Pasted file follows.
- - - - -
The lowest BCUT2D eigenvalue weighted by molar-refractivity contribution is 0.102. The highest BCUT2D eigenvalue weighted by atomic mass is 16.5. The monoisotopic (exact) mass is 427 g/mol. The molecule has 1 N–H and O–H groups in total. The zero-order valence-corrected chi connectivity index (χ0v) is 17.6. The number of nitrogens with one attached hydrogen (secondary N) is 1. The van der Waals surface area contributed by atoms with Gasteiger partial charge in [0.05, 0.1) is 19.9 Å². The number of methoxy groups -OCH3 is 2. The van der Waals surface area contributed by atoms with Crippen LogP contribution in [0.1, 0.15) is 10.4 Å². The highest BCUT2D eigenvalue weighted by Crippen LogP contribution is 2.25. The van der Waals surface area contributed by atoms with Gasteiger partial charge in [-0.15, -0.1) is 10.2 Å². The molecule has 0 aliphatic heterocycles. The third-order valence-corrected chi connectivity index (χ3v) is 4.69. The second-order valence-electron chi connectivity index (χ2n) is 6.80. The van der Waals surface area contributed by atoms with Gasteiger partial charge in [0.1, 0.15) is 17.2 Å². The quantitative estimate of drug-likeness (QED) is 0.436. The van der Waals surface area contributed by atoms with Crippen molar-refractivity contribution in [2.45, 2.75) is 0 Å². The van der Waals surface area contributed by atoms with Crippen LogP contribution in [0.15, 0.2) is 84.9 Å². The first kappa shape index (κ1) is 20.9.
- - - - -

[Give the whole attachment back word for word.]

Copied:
The lowest BCUT2D eigenvalue weighted by molar-refractivity contribution is 0.102. The highest BCUT2D eigenvalue weighted by atomic mass is 16.5. The monoisotopic (exact) mass is 427 g/mol. The molecule has 1 N–H and O–H groups in total. The zero-order valence-corrected chi connectivity index (χ0v) is 17.6. The number of nitrogens with one attached hydrogen (secondary N) is 1. The van der Waals surface area contributed by atoms with Gasteiger partial charge in [0.05, 0.1) is 19.9 Å². The number of methoxy groups -OCH3 is 2. The van der Waals surface area contributed by atoms with Crippen LogP contribution in [0.1, 0.15) is 10.4 Å². The highest BCUT2D eigenvalue weighted by Crippen LogP contribution is 2.25. The van der Waals surface area contributed by atoms with Gasteiger partial charge in [-0.15, -0.1) is 10.2 Å². The molecule has 0 aliphatic heterocycles. The third-order valence-corrected chi connectivity index (χ3v) is 4.69. The second-order valence-electron chi connectivity index (χ2n) is 6.80. The van der Waals surface area contributed by atoms with Gasteiger partial charge in [0.1, 0.15) is 17.2 Å². The quantitative estimate of drug-likeness (QED) is 0.436. The van der Waals surface area contributed by atoms with Crippen molar-refractivity contribution in [2.45, 2.75) is 0 Å². The van der Waals surface area contributed by atoms with Crippen LogP contribution in [0.15, 0.2) is 84.9 Å². The first kappa shape index (κ1) is 20.9.